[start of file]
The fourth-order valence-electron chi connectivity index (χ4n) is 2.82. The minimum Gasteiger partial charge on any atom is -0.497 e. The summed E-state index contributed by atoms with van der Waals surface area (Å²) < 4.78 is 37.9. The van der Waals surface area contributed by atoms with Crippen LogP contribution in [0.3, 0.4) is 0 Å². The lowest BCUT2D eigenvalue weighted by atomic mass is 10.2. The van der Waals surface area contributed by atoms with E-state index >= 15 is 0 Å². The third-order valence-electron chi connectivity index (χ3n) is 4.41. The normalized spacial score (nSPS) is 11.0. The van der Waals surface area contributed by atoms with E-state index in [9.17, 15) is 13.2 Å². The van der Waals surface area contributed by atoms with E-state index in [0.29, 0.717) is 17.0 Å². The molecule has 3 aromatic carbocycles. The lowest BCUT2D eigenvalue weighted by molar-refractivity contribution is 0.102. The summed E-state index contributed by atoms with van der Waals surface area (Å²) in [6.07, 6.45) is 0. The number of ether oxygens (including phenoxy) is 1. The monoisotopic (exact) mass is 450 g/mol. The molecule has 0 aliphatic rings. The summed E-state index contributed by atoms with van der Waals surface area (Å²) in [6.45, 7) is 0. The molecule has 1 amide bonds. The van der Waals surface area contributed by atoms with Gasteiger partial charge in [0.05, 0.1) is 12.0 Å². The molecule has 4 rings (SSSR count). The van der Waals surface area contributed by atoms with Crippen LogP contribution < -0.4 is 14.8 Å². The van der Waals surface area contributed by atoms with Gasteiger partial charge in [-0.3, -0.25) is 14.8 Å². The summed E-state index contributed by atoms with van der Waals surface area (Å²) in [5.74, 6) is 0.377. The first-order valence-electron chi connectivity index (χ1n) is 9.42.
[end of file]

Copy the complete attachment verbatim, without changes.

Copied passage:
The fourth-order valence-electron chi connectivity index (χ4n) is 2.82. The minimum Gasteiger partial charge on any atom is -0.497 e. The summed E-state index contributed by atoms with van der Waals surface area (Å²) < 4.78 is 37.9. The van der Waals surface area contributed by atoms with Crippen LogP contribution in [0.3, 0.4) is 0 Å². The lowest BCUT2D eigenvalue weighted by atomic mass is 10.2. The van der Waals surface area contributed by atoms with E-state index >= 15 is 0 Å². The third-order valence-electron chi connectivity index (χ3n) is 4.41. The normalized spacial score (nSPS) is 11.0. The van der Waals surface area contributed by atoms with E-state index in [9.17, 15) is 13.2 Å². The van der Waals surface area contributed by atoms with E-state index in [0.29, 0.717) is 17.0 Å². The molecule has 3 aromatic carbocycles. The lowest BCUT2D eigenvalue weighted by molar-refractivity contribution is 0.102. The summed E-state index contributed by atoms with van der Waals surface area (Å²) in [6.07, 6.45) is 0. The number of ether oxygens (including phenoxy) is 1. The monoisotopic (exact) mass is 450 g/mol. The molecule has 0 aliphatic rings. The summed E-state index contributed by atoms with van der Waals surface area (Å²) in [6.45, 7) is 0. The molecule has 1 amide bonds. The van der Waals surface area contributed by atoms with Gasteiger partial charge in [0.05, 0.1) is 12.0 Å². The molecule has 4 rings (SSSR count). The van der Waals surface area contributed by atoms with Crippen LogP contribution < -0.4 is 14.8 Å². The van der Waals surface area contributed by atoms with Gasteiger partial charge in [-0.3, -0.25) is 14.8 Å². The summed E-state index contributed by atoms with van der Waals surface area (Å²) in [5.74, 6) is 0.377. The first-order valence-electron chi connectivity index (χ1n) is 9.42.